The Bishop of Gloucester, the Right Revd Rachel Treweek, has created a collaborative team to support her in her role as Anglican Bishop for HM Prisons in England and Wales, which she took over from her predecessor, The Rt Revd James Langstaff, towards the end of 2020.
In her role, Bishop Rachel is tasked with supporting the network of Anglican Prison Chaplains who share in the front-line care of prisoners, as well as developing relationships and being involved with people and issues across the breadth of the Criminal Justice System. This includes probation and community services, as well as many different charities and organisations. In all of this, Bishop Rachel seeks to use her role as a Lords Spiritual in the House of Lords, not least working for a change to systems and sentencing for the most vulnerable people in our communities, whilst not losing sight of appropriate justice for victims of crime.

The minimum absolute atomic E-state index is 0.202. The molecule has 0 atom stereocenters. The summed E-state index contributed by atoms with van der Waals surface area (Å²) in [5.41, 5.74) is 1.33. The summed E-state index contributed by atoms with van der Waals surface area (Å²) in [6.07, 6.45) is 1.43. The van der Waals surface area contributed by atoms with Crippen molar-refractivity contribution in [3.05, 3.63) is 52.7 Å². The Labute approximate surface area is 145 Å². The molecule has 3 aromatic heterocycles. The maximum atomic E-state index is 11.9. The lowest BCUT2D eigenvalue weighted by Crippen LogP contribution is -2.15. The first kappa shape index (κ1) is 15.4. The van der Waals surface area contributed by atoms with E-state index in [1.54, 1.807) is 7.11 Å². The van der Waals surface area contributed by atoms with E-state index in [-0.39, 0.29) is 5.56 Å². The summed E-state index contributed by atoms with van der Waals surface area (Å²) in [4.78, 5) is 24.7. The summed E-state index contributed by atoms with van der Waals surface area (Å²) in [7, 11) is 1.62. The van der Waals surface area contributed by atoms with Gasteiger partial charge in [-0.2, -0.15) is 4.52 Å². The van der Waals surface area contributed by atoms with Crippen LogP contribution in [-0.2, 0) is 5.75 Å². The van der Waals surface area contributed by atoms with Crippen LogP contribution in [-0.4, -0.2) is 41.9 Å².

Over the last few years Bishop Rachel supported Bishop James in her role as Bishop for Women’s Prisons and has undertaken a huge amount in campaigning for prison reform and community rehabilitation for women in the criminal justice system, or at risk of offending. She now wants to develop that collaborative way of working.
The Rt Revd Libby Lane, Bishop of Derby, will support Bishop Rachel in work with young offenders, which will be a natural extension to Bishop Libby’s work as vice-chair of The Children’s Society. The Rt Revd Dr Michael Ipgrave, Bishop of Lichfield, will support with the male estate and bring his experience of being in a diocese with a number of prisons. The team will also include one of the Bishops in the Church in Wales, and until that person has been appointed by the Welsh bench of bishops, the Rt Revd Andy John, Bishop of Bangor, will continue to be the point of contact. The Team will work closely with the Revd Helen Dearnley, HMPPS Anglican Chaplaincy Advisor.
Bishop Rachel said, “I will be involved across the breadth of the prison estate, but I am hoping that this collaborative approach will enable more prisons to be visited and will provide deeper insight and shared learning. We will of course be working in close liaison with bishops in every diocese where prisons are situated and who remain responsible for the licensing and everyday pastoral care of their Anglican Prison Chaplains.”
The new episcopal prison team marked the beginning of their work together on Thursday 29 July with a visit to a number of prisons in the Diocese of Lichfield.
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